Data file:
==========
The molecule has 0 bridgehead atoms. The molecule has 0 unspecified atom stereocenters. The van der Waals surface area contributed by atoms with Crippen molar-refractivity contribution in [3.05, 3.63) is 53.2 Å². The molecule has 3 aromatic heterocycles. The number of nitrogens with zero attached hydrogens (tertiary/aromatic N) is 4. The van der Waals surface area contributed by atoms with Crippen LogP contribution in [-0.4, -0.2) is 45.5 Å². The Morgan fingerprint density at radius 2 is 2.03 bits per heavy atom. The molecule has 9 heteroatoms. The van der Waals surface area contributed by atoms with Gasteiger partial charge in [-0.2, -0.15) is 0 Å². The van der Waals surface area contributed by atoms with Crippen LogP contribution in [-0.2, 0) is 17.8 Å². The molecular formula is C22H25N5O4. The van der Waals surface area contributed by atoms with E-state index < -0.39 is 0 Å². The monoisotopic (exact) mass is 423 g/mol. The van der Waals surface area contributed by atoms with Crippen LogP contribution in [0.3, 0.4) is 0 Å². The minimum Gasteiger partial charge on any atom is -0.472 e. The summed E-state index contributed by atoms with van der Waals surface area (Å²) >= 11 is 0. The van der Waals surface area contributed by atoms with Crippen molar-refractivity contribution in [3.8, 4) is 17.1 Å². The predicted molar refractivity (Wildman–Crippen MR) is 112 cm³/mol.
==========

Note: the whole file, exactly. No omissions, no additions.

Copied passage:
The molecule has 0 bridgehead atoms. The molecule has 0 unspecified atom stereocenters. The van der Waals surface area contributed by atoms with Crippen molar-refractivity contribution in [3.05, 3.63) is 53.2 Å². The molecule has 3 aromatic heterocycles. The number of nitrogens with zero attached hydrogens (tertiary/aromatic N) is 4. The van der Waals surface area contributed by atoms with Crippen LogP contribution in [-0.4, -0.2) is 45.5 Å². The Morgan fingerprint density at radius 2 is 2.03 bits per heavy atom. The molecule has 9 heteroatoms. The van der Waals surface area contributed by atoms with Gasteiger partial charge in [-0.2, -0.15) is 0 Å². The van der Waals surface area contributed by atoms with Crippen LogP contribution in [-0.2, 0) is 17.8 Å². The molecular formula is C22H25N5O4. The van der Waals surface area contributed by atoms with E-state index < -0.39 is 0 Å². The monoisotopic (exact) mass is 423 g/mol. The van der Waals surface area contributed by atoms with Crippen LogP contribution in [0.3, 0.4) is 0 Å². The minimum Gasteiger partial charge on any atom is -0.472 e. The summed E-state index contributed by atoms with van der Waals surface area (Å²) >= 11 is 0. The van der Waals surface area contributed by atoms with Crippen molar-refractivity contribution in [3.8, 4) is 17.1 Å². The predicted molar refractivity (Wildman–Crippen MR) is 112 cm³/mol.